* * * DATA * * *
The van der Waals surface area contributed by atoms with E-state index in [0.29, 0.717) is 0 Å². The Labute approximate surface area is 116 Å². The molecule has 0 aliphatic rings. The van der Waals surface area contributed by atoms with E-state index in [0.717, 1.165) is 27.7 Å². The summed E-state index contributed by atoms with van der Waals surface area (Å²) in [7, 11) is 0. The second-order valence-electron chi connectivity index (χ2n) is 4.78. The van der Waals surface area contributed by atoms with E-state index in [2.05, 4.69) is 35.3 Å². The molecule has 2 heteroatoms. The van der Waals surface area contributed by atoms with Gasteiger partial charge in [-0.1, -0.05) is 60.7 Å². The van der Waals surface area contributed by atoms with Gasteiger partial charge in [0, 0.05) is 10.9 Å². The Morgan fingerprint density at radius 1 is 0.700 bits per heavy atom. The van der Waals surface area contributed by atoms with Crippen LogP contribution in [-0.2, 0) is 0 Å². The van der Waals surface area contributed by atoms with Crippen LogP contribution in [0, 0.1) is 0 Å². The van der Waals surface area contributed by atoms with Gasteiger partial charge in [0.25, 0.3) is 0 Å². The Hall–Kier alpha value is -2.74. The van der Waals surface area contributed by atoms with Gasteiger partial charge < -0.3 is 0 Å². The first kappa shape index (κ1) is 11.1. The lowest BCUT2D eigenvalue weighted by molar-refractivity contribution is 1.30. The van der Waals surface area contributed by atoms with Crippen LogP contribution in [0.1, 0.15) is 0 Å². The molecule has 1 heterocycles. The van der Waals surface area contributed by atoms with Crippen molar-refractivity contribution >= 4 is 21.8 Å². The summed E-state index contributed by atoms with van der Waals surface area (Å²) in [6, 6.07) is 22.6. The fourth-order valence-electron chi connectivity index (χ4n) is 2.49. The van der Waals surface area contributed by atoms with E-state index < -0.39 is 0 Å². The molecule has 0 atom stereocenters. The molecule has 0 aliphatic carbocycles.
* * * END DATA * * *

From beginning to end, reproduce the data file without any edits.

The van der Waals surface area contributed by atoms with E-state index in [0.29, 0.717) is 0 Å². The Labute approximate surface area is 116 Å². The molecule has 0 aliphatic rings. The van der Waals surface area contributed by atoms with E-state index in [0.717, 1.165) is 27.7 Å². The summed E-state index contributed by atoms with van der Waals surface area (Å²) in [7, 11) is 0. The second-order valence-electron chi connectivity index (χ2n) is 4.78. The van der Waals surface area contributed by atoms with E-state index in [2.05, 4.69) is 35.3 Å². The molecule has 2 heteroatoms. The van der Waals surface area contributed by atoms with Gasteiger partial charge in [-0.1, -0.05) is 60.7 Å². The van der Waals surface area contributed by atoms with Gasteiger partial charge in [0, 0.05) is 10.9 Å². The Morgan fingerprint density at radius 1 is 0.700 bits per heavy atom. The van der Waals surface area contributed by atoms with Crippen LogP contribution in [-0.2, 0) is 0 Å². The van der Waals surface area contributed by atoms with Crippen LogP contribution in [0, 0.1) is 0 Å². The van der Waals surface area contributed by atoms with Gasteiger partial charge in [0.25, 0.3) is 0 Å². The Hall–Kier alpha value is -2.74. The van der Waals surface area contributed by atoms with Gasteiger partial charge < -0.3 is 0 Å². The first kappa shape index (κ1) is 11.1. The lowest BCUT2D eigenvalue weighted by molar-refractivity contribution is 1.30. The van der Waals surface area contributed by atoms with Crippen LogP contribution in [0.1, 0.15) is 0 Å². The molecule has 1 heterocycles. The van der Waals surface area contributed by atoms with Crippen molar-refractivity contribution >= 4 is 21.8 Å². The summed E-state index contributed by atoms with van der Waals surface area (Å²) in [6, 6.07) is 22.6. The fourth-order valence-electron chi connectivity index (χ4n) is 2.49. The van der Waals surface area contributed by atoms with E-state index < -0.39 is 0 Å². The molecule has 0 atom stereocenters. The molecule has 0 aliphatic carbocycles.